Ryan Malone

Malone enters not guilty plea as Bolts mull buyout


There are not easy times for Tampa Bay Lightning forward Ryan Malone.

Malone, arrested on DUI and cocaine possession charges in April, entered a written not guilty plea at his arraignment on Monday in Tampa. Malone wasn’t in attendance for the hearing — he’d filed a waiver of appearance two months ago — and, per the Tampa Bay Times, his next court date will be on July 7.

But there’s no guaranteeing he’ll be a member of the Bolts at that time.

The NHL’s compliance buyout window opened today and, as the Times reported over the weekend, Malone is a candidate to be amenistied. The Lightning have one remaining after buying out Vincent Lecavalier’s contract last season and, should they go the compliance route with Malone, would save $4.5 million in cap space by paying two-thirds of Malone’s $2.5 million salary over the next two years ($833,333 per, according to CapGeek.)

Here’s more, from Tampa Bay GM Steve Yzerman:

“Obviously, injuries he’s had — some serious injuries over the past three, four years since I’ve been with the organization — have limited the number of games that he could play.

“It does take its toll on a player. We’re taking everything into consideration for the offseason in improving our team, and we’re looking at all different (options), whether it be the draft, free agency, trades, buyouts. We’ll take it all into consideration.”

Malone, 34, suffered a fractured ankle last season that cost him 16 games and, upon returning, appeared to be skating slower than usual (and Malone wasn’t the fleetest of foot to begin with.) He was a healthy scratch on numerous occasions prior to his arrest, and didn’t play in any of the Lightning’s opening-round playoff defeat to Montreal.

What could complicate a buyout, though, is Malone’s entry into the NHL’s Substance Abuse and Behavioral Health Program. Collective bargaining agreement language is unclear if this prevents a team from buying a player out — NHL clubs can’t buy out injured players, remember — but it’s worth noting the CBA doesn’t specifically address this issue.

The Times reached out to the NHLPA on the matter, but the union declined to comment.

Update: Evgeni Malkin is still a bad man

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Sometimes an angry Evgeni Malkin means a stray power play or two for his opponents, but it’s usually not the best idea to make him angry.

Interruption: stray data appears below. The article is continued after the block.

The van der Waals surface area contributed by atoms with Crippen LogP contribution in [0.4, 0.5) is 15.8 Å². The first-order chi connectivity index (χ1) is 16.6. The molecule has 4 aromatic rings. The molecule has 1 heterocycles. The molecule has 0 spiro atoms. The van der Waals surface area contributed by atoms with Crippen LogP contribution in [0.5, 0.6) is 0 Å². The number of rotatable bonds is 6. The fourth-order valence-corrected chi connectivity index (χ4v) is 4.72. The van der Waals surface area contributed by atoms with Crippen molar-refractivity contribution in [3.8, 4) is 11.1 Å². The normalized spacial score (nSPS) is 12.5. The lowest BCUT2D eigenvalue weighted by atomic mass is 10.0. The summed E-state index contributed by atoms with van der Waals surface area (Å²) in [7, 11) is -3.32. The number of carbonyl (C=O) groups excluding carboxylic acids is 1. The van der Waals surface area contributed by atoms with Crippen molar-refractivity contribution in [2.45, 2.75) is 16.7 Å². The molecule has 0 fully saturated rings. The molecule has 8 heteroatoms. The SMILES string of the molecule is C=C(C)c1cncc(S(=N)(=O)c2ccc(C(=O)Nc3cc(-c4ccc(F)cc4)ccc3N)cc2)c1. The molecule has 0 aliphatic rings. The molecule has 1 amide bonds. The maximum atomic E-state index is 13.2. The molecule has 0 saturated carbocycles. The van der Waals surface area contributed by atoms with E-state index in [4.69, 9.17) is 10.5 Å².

Giving a player that big and talented extra motivation just seems like a bad idea, right?

Joel Ward experienced that phenomenon on Tuesday, as Malkin responded to a blow from Ward with the goal you can see above.

This continues a red-hot streak for Malkin. Tonight’s goal and assist (and counting?) stretches his scoring streak to four games, each with at least one goal.

Malkin came into Tuesday with 10 points in his last six games as well, so … yeah, no. 71 is feeling it right now.

Of course: Ryan Suter wins it for Wild vs. ‘Hawks after those wild quotes

NBCSN screen

You know what they say: “What a difference a game makes.”

Even in the 82-game marathon that an NHL regular season is, that can be true.

Ryan Suter admitted he went too far with comments during tough times, yet there he was on Tuesday night, grinning ear-to-ear after scoring the 2-1 goal that ended up being the game-winner.

Heck, people were even joking about things. The healing powers of winning, right?

As of this writing, this win places Minnesota in the last wild card spot, and they’re close to elbowing in on the Chicago Blackhawks (who own a standings point advantage, but have played two more games so far in 2015-16).

Jeremy Roenick labels this 2-1 win as a “team win” for Minnesota, and it showed on that 2-1 goal, as the Wild showed off some picture-perfect passing and a willingness to crash the net for rebounds.

Let’s face it, though; Devan Dubnyk deserves plenty of credit, too.

It won’t be easy in the Central Division, and things may get heated again. Still, this is the sort of win that may just help Minnesota build up some confidence.

Hey look: Flyers reel off three straight wins for first time in 2015-16

Sean Couturier
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When you’re talking about bright sides, most people believe that they boil down to the light at the end of the tunnel for the Philadelphia Flyers.

Sometimes it’s nice to enjoy a little success in the present while waiting for that bright future, though.

The Flyers are providing at least a burst of sunshine lately, as Tuesday’s 4-2 win against the Ottawa Senators gives them … (drum roll) their first three-game winning streak of this season.

Joy abounded.

Even in recent darker moments, Philly’s been pretty impressive on offense, so Flyers fans are likely relieved to see a relative offensive outburst.

Sure, it wasn’t all rainbows and unicorns – Radko Gudas might have gotten himself into some trouble, for instance – yet this is still a nice sign of life for a team expected to finish in the draft lottery.

If that fails … hey, the future may require shades.

This own-goal captures the start of Dougie Hamilton’s Flames career

Dougie Hamilton
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Here’s an understatement: things haven’t gone very well for Dougie Hamilton early in his first season with the Calgary Flames.

(It must feel like the opposite of Tyler Seguin in Dallas for Boston Bruins fans, but feel free to disagree in the comments.)

You could look at Hamilton’s meager offensive stats and break down his disappointing work through a very of “fancy” and traditional metrics …

… Or you could just fire up a projector and show this own-goal on a loop.

Update: Did Hamilton picture all the negative headlines and harness that energy for a greater good? He scored the game-tying goal as Calgary upset Dallas 4-3 via a shootout.